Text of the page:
Julien Hammond, Edmonton Archdiocese's associate director of ecumenical and interfaith relations, says, 'We fail to love each other in Christ enough to overcome our differences.'


Julien Hammond, Edmonton Archdiocese's associate director of ecumenical and interfaith relations, says, 'We fail to love each other in Christ enough to overcome our differences.'

December 17, 2012

Observers at the Second Vatican Council who came from other Christian churches had "an informal influence" on the council's deliberations, said the Edmonton Archdiocese's associate director of ecumenical and interfaith relations.

Julien Hammond said the ecumenical observers whom Pope John XXIII invited to Vatican II affected the council by their presence, attentive listening, feedback behind the scenes and discussions with the council fathers.

The council meant a sharp change in official Catholic attitudes toward ecumenism, Hammond said Dec. 5 in his talk in a series on Vatican II.

The Church's 1917 Code of Canon Law forbade Catholic participation in the ecumenical movement while the 1983 Code "insists that we must participate in ecumenical activity," he said before a small crowd at the Catholic Pastoral and Administration Offices.

However, Blessed Pope John brought about a major shift in Catholic attitudes. He began, Hammond said, by announcing on the feast of the Conversion of St. Paul in 1959 that the council would take place. That feast day marks the end of the annual Week of Prayer for Christian Unity.

The pope then established the Secretariat for Christian Unity. But when he asked the head of the secretariat, Cardinal Augustin Bea, to invite representatives from other Christian churches to attend Vatican II, Bea, according to Hammond, replied that the Vatican did not even have the addresses of those Church leaders.

Hammond said the Catholic Church did not invent the modern ecumenical movement, but rather joined a movement that had existed since the 1910 World Missionary Conference in Edinburgh that involved many other Christian churches.

Prior to the council, the Catholic Church had "a fortress mentality" and its identity was defined in large part in opposition to whatever Protestants believed and did, he said.

The council's Decree on Ecumenism (Unitatis Redintegratio) did an about-face when it said "people on both sides were to blame" for the lack of full communion among Christian churches, he said.

The decree also said a real, but imperfect communion already exists among the churches. "At least to some degree, we are already there," said Hammond. "We're just not living it."

As well, it said that "very many" of the significant elements in the life of the Church can be found outside the boundaries of the Catholic Church – the written Word of God, the life of grace, the gifts of the Holy Spirit, many liturgical actions, and the supernatural virtues of faith, hope and charity.


This sharing of the various elements of the life of the Church has come to be known as "an ecumenical gift exchange." When churches come together as divided but working together toward unity, "part of what we are doing is to bring forward the best of our traditions," he said.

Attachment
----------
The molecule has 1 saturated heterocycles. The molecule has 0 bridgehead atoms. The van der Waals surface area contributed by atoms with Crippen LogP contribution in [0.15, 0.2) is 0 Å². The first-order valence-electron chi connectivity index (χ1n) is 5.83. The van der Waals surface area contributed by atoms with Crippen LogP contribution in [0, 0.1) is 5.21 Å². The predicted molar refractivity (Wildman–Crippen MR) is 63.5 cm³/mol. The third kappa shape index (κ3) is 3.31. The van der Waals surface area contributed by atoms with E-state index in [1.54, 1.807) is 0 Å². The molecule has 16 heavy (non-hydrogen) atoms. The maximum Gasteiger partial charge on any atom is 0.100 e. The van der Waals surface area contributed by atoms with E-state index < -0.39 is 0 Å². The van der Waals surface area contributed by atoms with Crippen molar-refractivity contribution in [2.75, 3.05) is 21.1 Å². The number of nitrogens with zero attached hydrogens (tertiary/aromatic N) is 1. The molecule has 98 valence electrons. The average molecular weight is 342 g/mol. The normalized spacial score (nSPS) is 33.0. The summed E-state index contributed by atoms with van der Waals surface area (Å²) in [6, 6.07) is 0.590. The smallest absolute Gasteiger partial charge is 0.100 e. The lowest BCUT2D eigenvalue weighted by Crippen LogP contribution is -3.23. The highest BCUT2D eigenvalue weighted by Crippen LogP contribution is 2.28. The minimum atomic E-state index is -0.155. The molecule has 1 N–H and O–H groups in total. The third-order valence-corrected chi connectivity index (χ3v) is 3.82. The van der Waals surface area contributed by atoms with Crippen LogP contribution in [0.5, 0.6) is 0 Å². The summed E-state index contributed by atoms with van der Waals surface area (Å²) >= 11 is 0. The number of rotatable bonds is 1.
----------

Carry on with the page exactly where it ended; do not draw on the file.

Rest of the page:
"We say, 'Together this is the Church of Christ,'" he said. Our exclusion from each other means that we all experience a lesser Church of Christ than we would if the churches were united.

Hammond also noted that the Decree on Ecumenism also said ecumenism cannot exist without interior conversion. "Division in whatever form, internal or external, is the fruit of sin. It means that somewhere along the line, we fail to love each other in Christ enough to overcome our differences."

He drew attention to Christ's priestly prayer in John 17, "the last thing on Jesus' mind before he moves on to his passion and death." There, Christ prays "that they may all be one. As you Father, are in me and I am in you, may they also be in us, so that the world may believe that you have sent me" (17.21).


Christ draws a connection there between unity and the effectiveness of mission, he said. "Our divisions as Christians openly disobey the will of Christ. It causes scandal to the world. It's very hard to preach a faith of love when we are hating each other."

Hammond also spoke on four methods for improving ecumenical relations - ecumenical formation, dialogue, common witness and spiritual ecumenism.

Ecumenical formation includes learning more about Catholic teaching, in particular its teaching on ecumenism, as well as learning more about "the other," he said.

What, for example, is unique about the history and teaching of Anglicans, Mennonites and others?


One problem area is "what we think we know about each other," he said. The Decree on Ecumenism urged Catholics to avoid expressions, judgments and actions regarding other Christian communities which are not both truthful and fair.

Ecumenical dialogue occurs not only on an official level, but also informally among friends and neighbours, he said.

Third, many Christians become ecumenically involved through projects of common witness, such as working together in a soup kitchen, Hammond said.

Spiritual ecumenism includes personal prayer for Church unity as well as prayer in common with other Christians, he said.